In November of 2013, the U.S. Supreme Court agreed to hear the case of The Town of Greece vs. Galloway, which was characterized as a test of whether or not beginning a public (i.e. governmental) meeting with a prayer was or was not a violation of the principle of the separation of Church and State. (Note: the case was decided against the town at the Court of Appeals; its decision was overturned, in favor of the town, by the Supreme Court).
At the time the Court agreed to hear the case, The Diane Rehm Show hosted a discussion of the issue featuring Jeffery Rosen of the National Constitution Center, Barry Lynn of Americans United for the Separation of Church and State, and Mark Rienzi of the Catholic University of America and the Becket Fund for Religious Liberty. I listened to the program in the car and was not at liberty to call in with questions. But it seemed to me that it was not necessary to debate the issue at hand in terms of religion at all — that the issue was not as much about religion, specifically, as about government authorities imposing any kind of devotional requirement on those who had business before it. After all, the complaint was that the very act of initiating the meeting with a prayer implied some kind of adverse judgement would apply to anyone who didn’t participate — that the government was, in fact, imposing a religious requirement on those in attendance rather than merely going through some neutral form of salutation. That is, the assumption was that the prayer implied something meaningful about how subsequent business would be conducted. Otherwise, it would be simply hot air and easily ignored.
I wrote this directly to Jeffrey Rosen to ask why the question wasn’t asked in that broader context. I never received a reply.
7 November 2013
I caught the Diane Rehm show in the car this morning and wondered why no one asked/answered this question. Can anyone there do so?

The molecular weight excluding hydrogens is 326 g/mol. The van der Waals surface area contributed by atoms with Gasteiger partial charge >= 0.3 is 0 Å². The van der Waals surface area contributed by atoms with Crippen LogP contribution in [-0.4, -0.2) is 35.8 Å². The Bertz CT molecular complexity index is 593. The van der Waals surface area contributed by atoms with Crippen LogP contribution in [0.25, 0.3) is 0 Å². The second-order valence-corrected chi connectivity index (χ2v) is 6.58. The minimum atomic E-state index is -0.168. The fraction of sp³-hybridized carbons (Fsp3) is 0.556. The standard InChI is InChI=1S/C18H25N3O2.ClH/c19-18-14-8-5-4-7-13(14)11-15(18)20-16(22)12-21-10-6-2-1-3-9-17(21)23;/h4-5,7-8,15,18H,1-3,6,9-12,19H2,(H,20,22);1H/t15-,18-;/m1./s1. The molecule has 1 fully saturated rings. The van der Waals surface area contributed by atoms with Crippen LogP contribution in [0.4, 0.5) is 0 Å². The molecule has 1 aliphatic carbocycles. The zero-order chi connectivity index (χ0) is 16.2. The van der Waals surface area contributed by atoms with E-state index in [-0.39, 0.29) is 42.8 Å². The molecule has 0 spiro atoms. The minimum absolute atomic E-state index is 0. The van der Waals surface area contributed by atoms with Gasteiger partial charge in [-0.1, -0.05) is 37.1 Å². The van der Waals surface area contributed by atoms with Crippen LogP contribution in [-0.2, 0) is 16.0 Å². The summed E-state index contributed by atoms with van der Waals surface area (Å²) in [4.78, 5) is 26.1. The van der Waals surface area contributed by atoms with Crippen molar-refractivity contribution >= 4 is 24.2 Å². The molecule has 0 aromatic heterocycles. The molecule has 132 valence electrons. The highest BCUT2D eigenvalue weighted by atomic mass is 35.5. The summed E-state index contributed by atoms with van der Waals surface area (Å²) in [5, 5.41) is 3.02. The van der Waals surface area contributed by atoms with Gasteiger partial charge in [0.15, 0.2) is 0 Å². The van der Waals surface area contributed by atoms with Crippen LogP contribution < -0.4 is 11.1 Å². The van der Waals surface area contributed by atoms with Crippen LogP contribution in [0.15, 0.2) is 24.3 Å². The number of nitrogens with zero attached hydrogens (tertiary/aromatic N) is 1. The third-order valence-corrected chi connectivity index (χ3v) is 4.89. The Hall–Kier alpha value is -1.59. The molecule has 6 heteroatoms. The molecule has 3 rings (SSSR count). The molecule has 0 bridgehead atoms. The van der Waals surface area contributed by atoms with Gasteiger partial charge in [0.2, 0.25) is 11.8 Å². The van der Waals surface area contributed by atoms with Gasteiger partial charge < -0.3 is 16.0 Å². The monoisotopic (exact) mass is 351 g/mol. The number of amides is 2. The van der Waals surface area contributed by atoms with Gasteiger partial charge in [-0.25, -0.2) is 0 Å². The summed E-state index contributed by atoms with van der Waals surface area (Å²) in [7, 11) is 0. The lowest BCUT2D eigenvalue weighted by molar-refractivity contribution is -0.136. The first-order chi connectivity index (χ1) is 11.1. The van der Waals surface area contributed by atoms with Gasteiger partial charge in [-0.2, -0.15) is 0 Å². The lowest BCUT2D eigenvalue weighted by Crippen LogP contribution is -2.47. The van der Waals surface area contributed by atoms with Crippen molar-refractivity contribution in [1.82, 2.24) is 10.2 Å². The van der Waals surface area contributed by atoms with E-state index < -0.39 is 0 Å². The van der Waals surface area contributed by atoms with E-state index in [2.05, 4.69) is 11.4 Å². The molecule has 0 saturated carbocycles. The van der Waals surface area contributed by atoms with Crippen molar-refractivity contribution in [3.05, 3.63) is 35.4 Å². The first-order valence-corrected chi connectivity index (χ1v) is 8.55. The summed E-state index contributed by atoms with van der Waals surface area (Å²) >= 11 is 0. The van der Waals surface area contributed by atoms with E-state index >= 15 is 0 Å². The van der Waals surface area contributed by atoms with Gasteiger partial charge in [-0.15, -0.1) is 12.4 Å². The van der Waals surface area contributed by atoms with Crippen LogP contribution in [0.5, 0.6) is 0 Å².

Why is this about religion at all?
What if the issue was that the city council were all self-styled “patriots” and had someone lead the group in the Pledge of Allegiance? What if someone didn’t believe in making such pledges and wanted to sit it out?
What if the issue was that the city council were all fitness fanatics and wanted someone to lead the group in calisthenics? What if someone wanted — or needed — to sit that out?
Why is this not a simple issue of conflict-of-interest or the appearance thereof? The people in charge want everyone to participate in something they deem meaningful before they begin their business. What they want everyone to do should be irrelevant.
The point is, they are sitting in judgement of people’s requests and, before they judge those requests, they want everyone to do something that, it appears, they care a great deal about. It is implied, then, that, if someone refuses to participate, the judgement might go against them because they refused to participate — or, at least, that the presumption would be against them.
The town council has, in effect, set up the appearance of a precondition to an affirmative judgement. What the precondition is should not matter; and a ruling on whether that precondition is acceptable should have nothing to do with whether that precondition was religious or secular.
Why is no one arguing it on that basis?
© Copyright 2013, Augustus P. Lowell